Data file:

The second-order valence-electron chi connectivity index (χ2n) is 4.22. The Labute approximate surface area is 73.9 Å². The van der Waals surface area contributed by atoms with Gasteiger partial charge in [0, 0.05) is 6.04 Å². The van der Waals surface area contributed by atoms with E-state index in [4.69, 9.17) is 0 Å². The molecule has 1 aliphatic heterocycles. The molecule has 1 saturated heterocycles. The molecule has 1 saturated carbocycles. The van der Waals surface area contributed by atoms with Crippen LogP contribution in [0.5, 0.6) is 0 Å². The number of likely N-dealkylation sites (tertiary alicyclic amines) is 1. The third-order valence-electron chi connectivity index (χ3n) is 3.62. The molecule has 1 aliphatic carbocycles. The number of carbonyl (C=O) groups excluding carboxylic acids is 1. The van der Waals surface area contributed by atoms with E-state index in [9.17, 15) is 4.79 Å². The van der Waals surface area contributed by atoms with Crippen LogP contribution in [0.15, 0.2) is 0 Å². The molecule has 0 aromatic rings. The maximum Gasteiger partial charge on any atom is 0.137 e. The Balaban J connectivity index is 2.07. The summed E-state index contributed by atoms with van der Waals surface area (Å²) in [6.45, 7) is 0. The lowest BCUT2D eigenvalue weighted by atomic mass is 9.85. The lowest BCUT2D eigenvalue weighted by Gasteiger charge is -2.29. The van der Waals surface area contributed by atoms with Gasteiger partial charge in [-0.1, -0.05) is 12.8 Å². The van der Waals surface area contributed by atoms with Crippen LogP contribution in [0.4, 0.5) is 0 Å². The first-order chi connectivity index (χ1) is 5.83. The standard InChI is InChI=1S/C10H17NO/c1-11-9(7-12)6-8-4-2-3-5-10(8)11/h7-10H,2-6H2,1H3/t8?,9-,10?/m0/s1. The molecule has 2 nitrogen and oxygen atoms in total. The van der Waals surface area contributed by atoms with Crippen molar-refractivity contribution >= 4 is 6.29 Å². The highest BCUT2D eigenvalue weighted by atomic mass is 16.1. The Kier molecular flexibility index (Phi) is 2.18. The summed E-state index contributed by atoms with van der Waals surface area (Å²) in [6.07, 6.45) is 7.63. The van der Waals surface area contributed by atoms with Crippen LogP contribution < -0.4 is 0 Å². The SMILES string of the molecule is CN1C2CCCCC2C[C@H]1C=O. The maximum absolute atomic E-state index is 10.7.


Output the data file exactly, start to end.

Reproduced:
The second-order valence-electron chi connectivity index (χ2n) is 4.22. The Labute approximate surface area is 73.9 Å². The van der Waals surface area contributed by atoms with Gasteiger partial charge in [0, 0.05) is 6.04 Å². The van der Waals surface area contributed by atoms with E-state index in [4.69, 9.17) is 0 Å². The molecule has 1 aliphatic heterocycles. The molecule has 1 saturated heterocycles. The molecule has 1 saturated carbocycles. The van der Waals surface area contributed by atoms with Crippen LogP contribution in [0.5, 0.6) is 0 Å². The number of likely N-dealkylation sites (tertiary alicyclic amines) is 1. The third-order valence-electron chi connectivity index (χ3n) is 3.62. The molecule has 1 aliphatic carbocycles. The number of carbonyl (C=O) groups excluding carboxylic acids is 1. The van der Waals surface area contributed by atoms with E-state index in [9.17, 15) is 4.79 Å². The van der Waals surface area contributed by atoms with Crippen LogP contribution in [0.15, 0.2) is 0 Å². The molecule has 0 aromatic rings. The maximum Gasteiger partial charge on any atom is 0.137 e. The Balaban J connectivity index is 2.07. The summed E-state index contributed by atoms with van der Waals surface area (Å²) in [6.45, 7) is 0. The lowest BCUT2D eigenvalue weighted by atomic mass is 9.85. The lowest BCUT2D eigenvalue weighted by Gasteiger charge is -2.29. The van der Waals surface area contributed by atoms with Gasteiger partial charge in [-0.1, -0.05) is 12.8 Å². The van der Waals surface area contributed by atoms with Crippen LogP contribution in [0.4, 0.5) is 0 Å². The first-order chi connectivity index (χ1) is 5.83. The standard InChI is InChI=1S/C10H17NO/c1-11-9(7-12)6-8-4-2-3-5-10(8)11/h7-10H,2-6H2,1H3/t8?,9-,10?/m0/s1. The molecule has 2 nitrogen and oxygen atoms in total. The van der Waals surface area contributed by atoms with Crippen molar-refractivity contribution >= 4 is 6.29 Å². The highest BCUT2D eigenvalue weighted by atomic mass is 16.1. The Kier molecular flexibility index (Phi) is 2.18. The summed E-state index contributed by atoms with van der Waals surface area (Å²) in [6.07, 6.45) is 7.63. The van der Waals surface area contributed by atoms with Crippen LogP contribution < -0.4 is 0 Å². The SMILES string of the molecule is CN1C2CCCCC2C[C@H]1C=O. The maximum absolute atomic E-state index is 10.7.